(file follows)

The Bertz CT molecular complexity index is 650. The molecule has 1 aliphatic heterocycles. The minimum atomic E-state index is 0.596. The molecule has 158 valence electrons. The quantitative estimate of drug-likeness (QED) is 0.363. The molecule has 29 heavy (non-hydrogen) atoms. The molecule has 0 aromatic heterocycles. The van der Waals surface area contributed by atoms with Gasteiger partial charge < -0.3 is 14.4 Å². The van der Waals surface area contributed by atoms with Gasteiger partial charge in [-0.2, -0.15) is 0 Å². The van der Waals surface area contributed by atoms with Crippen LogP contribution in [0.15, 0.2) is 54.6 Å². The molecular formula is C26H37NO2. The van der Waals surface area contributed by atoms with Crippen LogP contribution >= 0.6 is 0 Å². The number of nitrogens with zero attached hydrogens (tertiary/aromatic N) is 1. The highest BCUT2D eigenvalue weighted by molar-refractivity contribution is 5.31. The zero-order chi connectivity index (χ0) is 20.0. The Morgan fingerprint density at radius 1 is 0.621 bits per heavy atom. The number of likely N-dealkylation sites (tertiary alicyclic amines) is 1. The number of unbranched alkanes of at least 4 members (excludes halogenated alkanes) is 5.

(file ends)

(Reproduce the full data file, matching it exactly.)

The Bertz CT molecular complexity index is 650. The molecule has 1 aliphatic heterocycles. The minimum atomic E-state index is 0.596. The molecule has 158 valence electrons. The quantitative estimate of drug-likeness (QED) is 0.363. The molecule has 29 heavy (non-hydrogen) atoms. The molecule has 0 aromatic heterocycles. The van der Waals surface area contributed by atoms with Gasteiger partial charge < -0.3 is 14.4 Å². The van der Waals surface area contributed by atoms with Gasteiger partial charge in [-0.2, -0.15) is 0 Å². The van der Waals surface area contributed by atoms with Crippen LogP contribution in [0.15, 0.2) is 54.6 Å². The molecular formula is C26H37NO2. The van der Waals surface area contributed by atoms with Crippen LogP contribution >= 0.6 is 0 Å². The number of nitrogens with zero attached hydrogens (tertiary/aromatic N) is 1. The highest BCUT2D eigenvalue weighted by molar-refractivity contribution is 5.31. The zero-order chi connectivity index (χ0) is 20.0. The Morgan fingerprint density at radius 1 is 0.621 bits per heavy atom. The number of likely N-dealkylation sites (tertiary alicyclic amines) is 1. The number of unbranched alkanes of at least 4 members (excludes halogenated alkanes) is 5.